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''No New Meat!''

photo, group, adrienne, ron, heather, rita

This week's 'Group of 4,' Adrienne, Ron, Heather and Rita.

Red Dirt Returns

Paris:– Thursday, 14. April 2005:– Visitors arriving for spring, for 'April in Paris' of all things – are acting surprised when they learn that we've had 'spring' in March and now we're having 'Easter' weather, which is quite similar to February weather, or would be if February weather was truly dreary.

In a nutshell it means that waves of wet clouds are crossing France from the Atlantic to the Alps, and fingers of Arctic air are poking at Paris, although the TV–weather news people will only say that temperatures are a 'bit below normal for the time of year.'

In fact, around Easter, temperatures are usually a 'bit below normal for the time of year' so often thatphoto, scarf of the week you'd think they are perfectly 'normal,' but it must be offensive or something to the weather experts. A 'bit below normal' for the next three days will be 14, 13 and 14 degrees, and I think it's insulting.

A fraction of the secretary's new scarf.

Beyond this it may not be too bad. For the Friday the wet wave is supposed to have passed – it's passing now as I write this – and it will lash wet upon eastern France far from the green and pleasant part right around here. In the wake of the waves, partly cloudy and partly sunny, with maybe more sunny than cloudy.

This will be ditto for Saturday and ditto again for Sunday, with maybe the next wave cruising in from Brittany late on Sunday. Ah, who knows? Maybe it'll be earlier on Sunday. Le Parisien thinks it will certainly be here on Monday, with gouttes everywhere except in lower Normandy and down on the Côte d'Azur.

The 'Stuff To Eat' Report of the Week

The sky is not very high and the clouds look like they are carrying some freight of water, but it is not raining when I leave for the club. It was the bread that got wet when I went out earlier to get some. After getting the Métro at Raspail and leaving it at Odéon I notice that there seems to be a lot of students around.

There are troops of them on the Pont Neuf and small groups of stragglers on the Quai du Louvre. The students have been demonstrating against government reforms almost daily lately, and they are shownphoto, bowl cafe of the week on TV–news in the evenings getting pushed around by the anti–riot police. If the government can wait long enough, the students will give up and go and write their exams.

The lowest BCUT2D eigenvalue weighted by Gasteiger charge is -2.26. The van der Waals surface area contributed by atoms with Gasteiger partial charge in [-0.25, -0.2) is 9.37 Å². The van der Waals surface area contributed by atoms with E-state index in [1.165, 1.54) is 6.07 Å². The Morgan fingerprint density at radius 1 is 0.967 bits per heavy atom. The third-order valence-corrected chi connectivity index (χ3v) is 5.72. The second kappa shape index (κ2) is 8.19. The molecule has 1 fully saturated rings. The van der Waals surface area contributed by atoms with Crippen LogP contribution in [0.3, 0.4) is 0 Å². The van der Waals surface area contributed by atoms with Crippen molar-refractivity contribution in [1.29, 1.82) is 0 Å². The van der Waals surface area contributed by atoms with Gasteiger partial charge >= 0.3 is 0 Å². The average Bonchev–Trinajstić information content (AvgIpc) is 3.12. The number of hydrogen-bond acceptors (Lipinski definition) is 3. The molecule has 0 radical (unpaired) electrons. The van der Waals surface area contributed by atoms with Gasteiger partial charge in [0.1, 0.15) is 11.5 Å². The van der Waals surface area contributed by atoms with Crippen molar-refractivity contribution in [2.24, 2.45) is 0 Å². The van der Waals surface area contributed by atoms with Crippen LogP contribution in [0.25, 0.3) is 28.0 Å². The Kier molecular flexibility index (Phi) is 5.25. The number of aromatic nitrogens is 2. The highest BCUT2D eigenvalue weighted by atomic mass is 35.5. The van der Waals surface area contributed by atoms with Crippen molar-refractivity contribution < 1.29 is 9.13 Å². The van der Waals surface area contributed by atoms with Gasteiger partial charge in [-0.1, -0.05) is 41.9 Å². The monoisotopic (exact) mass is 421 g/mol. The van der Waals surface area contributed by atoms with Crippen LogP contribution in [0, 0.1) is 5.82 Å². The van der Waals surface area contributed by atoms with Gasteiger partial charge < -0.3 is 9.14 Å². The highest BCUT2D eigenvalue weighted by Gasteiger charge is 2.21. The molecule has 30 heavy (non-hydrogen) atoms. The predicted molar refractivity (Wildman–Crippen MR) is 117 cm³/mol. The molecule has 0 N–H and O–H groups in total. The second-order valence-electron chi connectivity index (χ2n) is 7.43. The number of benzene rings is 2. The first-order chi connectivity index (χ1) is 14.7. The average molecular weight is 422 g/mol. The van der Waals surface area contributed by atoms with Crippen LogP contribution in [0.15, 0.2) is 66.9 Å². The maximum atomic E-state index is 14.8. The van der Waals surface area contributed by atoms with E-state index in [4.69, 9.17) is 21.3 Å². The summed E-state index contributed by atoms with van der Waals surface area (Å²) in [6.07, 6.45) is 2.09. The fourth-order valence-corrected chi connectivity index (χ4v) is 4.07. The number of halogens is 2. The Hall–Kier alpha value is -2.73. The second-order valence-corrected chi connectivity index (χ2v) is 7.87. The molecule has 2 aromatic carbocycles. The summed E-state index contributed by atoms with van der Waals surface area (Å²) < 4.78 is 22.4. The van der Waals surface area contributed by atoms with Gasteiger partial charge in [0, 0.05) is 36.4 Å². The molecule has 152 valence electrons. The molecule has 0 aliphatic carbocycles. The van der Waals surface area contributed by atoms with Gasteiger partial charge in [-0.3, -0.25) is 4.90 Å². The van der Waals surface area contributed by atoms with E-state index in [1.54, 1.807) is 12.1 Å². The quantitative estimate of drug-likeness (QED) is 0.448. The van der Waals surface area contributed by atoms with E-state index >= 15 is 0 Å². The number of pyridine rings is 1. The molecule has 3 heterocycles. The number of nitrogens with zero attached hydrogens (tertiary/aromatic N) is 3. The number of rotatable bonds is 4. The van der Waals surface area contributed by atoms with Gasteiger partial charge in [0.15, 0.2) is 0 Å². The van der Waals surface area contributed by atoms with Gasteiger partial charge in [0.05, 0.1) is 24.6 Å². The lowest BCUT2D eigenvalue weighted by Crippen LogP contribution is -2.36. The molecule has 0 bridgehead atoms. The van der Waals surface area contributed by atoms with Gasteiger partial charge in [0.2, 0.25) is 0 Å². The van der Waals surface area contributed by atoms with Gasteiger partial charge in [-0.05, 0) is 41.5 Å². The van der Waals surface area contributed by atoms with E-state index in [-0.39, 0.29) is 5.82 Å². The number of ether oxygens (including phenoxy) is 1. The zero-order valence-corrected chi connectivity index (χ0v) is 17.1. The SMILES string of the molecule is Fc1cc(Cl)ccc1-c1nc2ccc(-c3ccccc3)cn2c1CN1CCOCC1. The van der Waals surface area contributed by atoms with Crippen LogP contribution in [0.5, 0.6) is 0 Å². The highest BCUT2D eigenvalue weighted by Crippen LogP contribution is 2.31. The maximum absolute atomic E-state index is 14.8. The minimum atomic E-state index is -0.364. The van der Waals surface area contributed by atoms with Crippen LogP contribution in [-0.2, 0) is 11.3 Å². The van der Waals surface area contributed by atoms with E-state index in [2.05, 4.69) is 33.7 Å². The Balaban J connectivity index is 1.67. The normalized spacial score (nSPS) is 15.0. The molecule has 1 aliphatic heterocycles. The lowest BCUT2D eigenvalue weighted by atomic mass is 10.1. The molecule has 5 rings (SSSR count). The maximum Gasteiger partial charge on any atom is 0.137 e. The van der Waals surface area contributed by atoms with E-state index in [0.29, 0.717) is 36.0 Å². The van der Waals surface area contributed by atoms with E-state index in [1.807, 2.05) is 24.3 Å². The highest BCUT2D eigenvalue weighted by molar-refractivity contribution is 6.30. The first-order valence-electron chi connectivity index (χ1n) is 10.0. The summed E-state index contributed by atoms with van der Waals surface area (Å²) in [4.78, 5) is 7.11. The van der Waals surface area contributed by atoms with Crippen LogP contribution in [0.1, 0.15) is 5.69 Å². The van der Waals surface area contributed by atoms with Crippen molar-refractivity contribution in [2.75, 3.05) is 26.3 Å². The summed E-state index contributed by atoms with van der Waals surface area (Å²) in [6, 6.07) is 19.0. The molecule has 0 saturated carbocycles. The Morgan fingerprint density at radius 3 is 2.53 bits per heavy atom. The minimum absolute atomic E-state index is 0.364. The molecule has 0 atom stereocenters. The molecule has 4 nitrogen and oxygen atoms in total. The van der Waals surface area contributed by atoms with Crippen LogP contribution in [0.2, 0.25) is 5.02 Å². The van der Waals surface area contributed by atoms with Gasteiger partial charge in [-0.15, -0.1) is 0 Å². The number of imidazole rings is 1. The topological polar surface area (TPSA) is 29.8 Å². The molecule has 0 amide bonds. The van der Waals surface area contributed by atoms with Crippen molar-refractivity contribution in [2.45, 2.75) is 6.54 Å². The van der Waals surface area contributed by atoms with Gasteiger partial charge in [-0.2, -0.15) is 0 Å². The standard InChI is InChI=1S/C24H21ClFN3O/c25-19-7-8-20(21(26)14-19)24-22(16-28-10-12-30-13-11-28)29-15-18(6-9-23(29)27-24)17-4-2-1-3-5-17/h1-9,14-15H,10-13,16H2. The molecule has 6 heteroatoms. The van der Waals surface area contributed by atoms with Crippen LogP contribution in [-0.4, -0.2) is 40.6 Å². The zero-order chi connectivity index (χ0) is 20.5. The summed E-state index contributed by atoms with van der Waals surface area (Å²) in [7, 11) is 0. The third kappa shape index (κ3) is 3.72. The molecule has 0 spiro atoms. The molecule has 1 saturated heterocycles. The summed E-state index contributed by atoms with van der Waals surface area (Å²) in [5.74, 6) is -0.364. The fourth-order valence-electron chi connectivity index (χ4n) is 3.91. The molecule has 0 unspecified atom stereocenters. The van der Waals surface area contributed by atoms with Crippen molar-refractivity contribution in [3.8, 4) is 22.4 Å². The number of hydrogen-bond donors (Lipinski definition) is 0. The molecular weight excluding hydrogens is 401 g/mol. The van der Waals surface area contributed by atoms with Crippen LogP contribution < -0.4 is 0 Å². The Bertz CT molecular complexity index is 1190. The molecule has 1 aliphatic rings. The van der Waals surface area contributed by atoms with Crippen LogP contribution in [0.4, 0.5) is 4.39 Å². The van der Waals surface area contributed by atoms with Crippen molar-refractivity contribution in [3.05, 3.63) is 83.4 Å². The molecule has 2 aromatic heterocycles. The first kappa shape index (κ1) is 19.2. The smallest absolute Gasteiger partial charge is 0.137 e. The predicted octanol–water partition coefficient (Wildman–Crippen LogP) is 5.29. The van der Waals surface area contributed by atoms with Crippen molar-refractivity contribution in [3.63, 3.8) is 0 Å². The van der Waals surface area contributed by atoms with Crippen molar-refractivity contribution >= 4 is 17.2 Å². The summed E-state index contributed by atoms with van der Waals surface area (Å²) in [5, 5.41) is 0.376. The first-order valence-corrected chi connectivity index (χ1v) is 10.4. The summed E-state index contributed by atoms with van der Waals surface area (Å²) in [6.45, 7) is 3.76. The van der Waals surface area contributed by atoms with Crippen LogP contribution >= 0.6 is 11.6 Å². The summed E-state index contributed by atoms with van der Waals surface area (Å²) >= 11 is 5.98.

The bathtub of 'Café of the Week.'

Sailors from around France were in Paris today, also demonstrating. They are trying to get the government's attention on account of high gas prices, and for another reason. Some ports are blocked while they do this. Radio France is having some sort of strike, so we aren't getting much new news concerning 19 other groups that are grumbling or demonstrating, or both.

Tonight Jacques Chirac, the Président, is on TV to launch his part of the official campaign to promote a 'yes' vote in the referendum about the European constitution. If it weren't for all the grumblers the outcome wouldn't be in such doubt. But there it is – a 'no' vote will be more a vote against the government than a vote against Europe.

The 'grande salle' of the club's café is a quarter full when I arrive but the club's area is cleared and ready for members. The club administration takes its customary 90 seconds and then I turn to today's paper. Before I can turn to page 14 to read about Bernard Tapie's fortunes – he's going to 'settle accounts' – Rita Martinson arrives.

"I've been cathedral–hopping," she says as she takes a chair across from me. She's been to see a dozen cathedrals before her Eurail Pass expires – Reims, Soissons, Royan, to name a few.

Somewhat before I can absorb another half–dozen names, she asks, "Where's thephoto, coke of the week red Café Metropole mugs?" Gazooks, I think, I need to send the designs to Berta and Scoop Maginniss! I write a note on my hand, with a 'PS' not to wash it.

After Rita says, "It's a cold day in April," she asks if she can give me a gift. It's a long time since Christmas so I welcome this sort of club activity just so long as it isn't a heavy book. In an orange plastic wrapper there is a white and black kafiya, the very item to keep a neck warm on these damp days. I will treasure it.

What's left of the 'Coke of the Week.'

We are on a wide–ranging tour of other subjects on the horizon – "Always carry a dime" – "Umbrellas are an old custom" – when Heather Stimmler–Hall arrives, looking like the wind has blown her in to the café, but there's no wind.

At first I think Heather has forgotten her make–up, but she says she's wearing her contacts. She's working, not so busily, on the update to her book, the ' Adventure Guide to Paris, Etc.' Some places mentioned in it as open, were closed when it hit the shelves, but now they're open again.

The 'Waiter of the Week,' Patrick says, "Grande crème chérie, no problem!" Rita sas, "I'm not going to eat at the Plaza–Athénée." Whatever this is about, Heather says, "I just ate there."


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